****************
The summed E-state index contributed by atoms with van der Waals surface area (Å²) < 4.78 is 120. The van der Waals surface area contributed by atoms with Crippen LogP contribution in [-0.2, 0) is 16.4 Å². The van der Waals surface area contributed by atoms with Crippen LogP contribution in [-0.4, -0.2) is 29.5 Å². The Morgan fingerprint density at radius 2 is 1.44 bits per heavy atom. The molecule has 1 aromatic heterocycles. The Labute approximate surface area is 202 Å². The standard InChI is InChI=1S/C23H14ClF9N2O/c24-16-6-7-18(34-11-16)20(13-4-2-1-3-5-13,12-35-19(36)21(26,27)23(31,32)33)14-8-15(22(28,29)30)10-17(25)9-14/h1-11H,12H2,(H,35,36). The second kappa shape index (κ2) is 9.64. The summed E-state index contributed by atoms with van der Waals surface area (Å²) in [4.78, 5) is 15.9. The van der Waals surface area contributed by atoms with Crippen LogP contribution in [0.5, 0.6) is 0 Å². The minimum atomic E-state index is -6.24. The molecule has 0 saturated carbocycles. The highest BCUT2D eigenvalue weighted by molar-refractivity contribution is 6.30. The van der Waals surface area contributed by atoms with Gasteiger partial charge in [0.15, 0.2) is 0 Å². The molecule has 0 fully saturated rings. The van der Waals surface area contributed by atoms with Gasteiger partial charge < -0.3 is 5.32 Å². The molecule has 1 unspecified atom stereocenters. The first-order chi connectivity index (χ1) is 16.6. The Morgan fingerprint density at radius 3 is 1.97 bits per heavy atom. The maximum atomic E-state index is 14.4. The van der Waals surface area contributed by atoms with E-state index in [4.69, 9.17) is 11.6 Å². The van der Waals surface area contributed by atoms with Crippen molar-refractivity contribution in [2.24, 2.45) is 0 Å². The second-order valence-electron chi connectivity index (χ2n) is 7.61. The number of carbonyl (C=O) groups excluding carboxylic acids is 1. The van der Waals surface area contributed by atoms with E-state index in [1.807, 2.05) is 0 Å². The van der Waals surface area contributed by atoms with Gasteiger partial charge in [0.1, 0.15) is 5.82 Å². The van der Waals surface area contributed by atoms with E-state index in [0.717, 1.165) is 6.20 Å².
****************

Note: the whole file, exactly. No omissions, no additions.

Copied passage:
The summed E-state index contributed by atoms with van der Waals surface area (Å²) < 4.78 is 120. The van der Waals surface area contributed by atoms with Crippen LogP contribution in [-0.2, 0) is 16.4 Å². The van der Waals surface area contributed by atoms with Crippen LogP contribution in [-0.4, -0.2) is 29.5 Å². The Morgan fingerprint density at radius 2 is 1.44 bits per heavy atom. The molecule has 1 aromatic heterocycles. The Labute approximate surface area is 202 Å². The standard InChI is InChI=1S/C23H14ClF9N2O/c24-16-6-7-18(34-11-16)20(13-4-2-1-3-5-13,12-35-19(36)21(26,27)23(31,32)33)14-8-15(22(28,29)30)10-17(25)9-14/h1-11H,12H2,(H,35,36). The second kappa shape index (κ2) is 9.64. The summed E-state index contributed by atoms with van der Waals surface area (Å²) in [4.78, 5) is 15.9. The van der Waals surface area contributed by atoms with Crippen LogP contribution in [0.5, 0.6) is 0 Å². The minimum atomic E-state index is -6.24. The molecule has 0 saturated carbocycles. The highest BCUT2D eigenvalue weighted by molar-refractivity contribution is 6.30. The van der Waals surface area contributed by atoms with Gasteiger partial charge in [0.15, 0.2) is 0 Å². The molecule has 0 fully saturated rings. The van der Waals surface area contributed by atoms with Gasteiger partial charge < -0.3 is 5.32 Å². The molecule has 1 unspecified atom stereocenters. The first-order chi connectivity index (χ1) is 16.6. The Morgan fingerprint density at radius 3 is 1.97 bits per heavy atom. The maximum atomic E-state index is 14.4. The van der Waals surface area contributed by atoms with E-state index in [4.69, 9.17) is 11.6 Å². The van der Waals surface area contributed by atoms with Crippen molar-refractivity contribution in [2.24, 2.45) is 0 Å². The second-order valence-electron chi connectivity index (χ2n) is 7.61. The number of carbonyl (C=O) groups excluding carboxylic acids is 1. The van der Waals surface area contributed by atoms with E-state index in [1.807, 2.05) is 0 Å². The van der Waals surface area contributed by atoms with Gasteiger partial charge in [0.1, 0.15) is 5.82 Å². The van der Waals surface area contributed by atoms with E-state index in [0.717, 1.165) is 6.20 Å².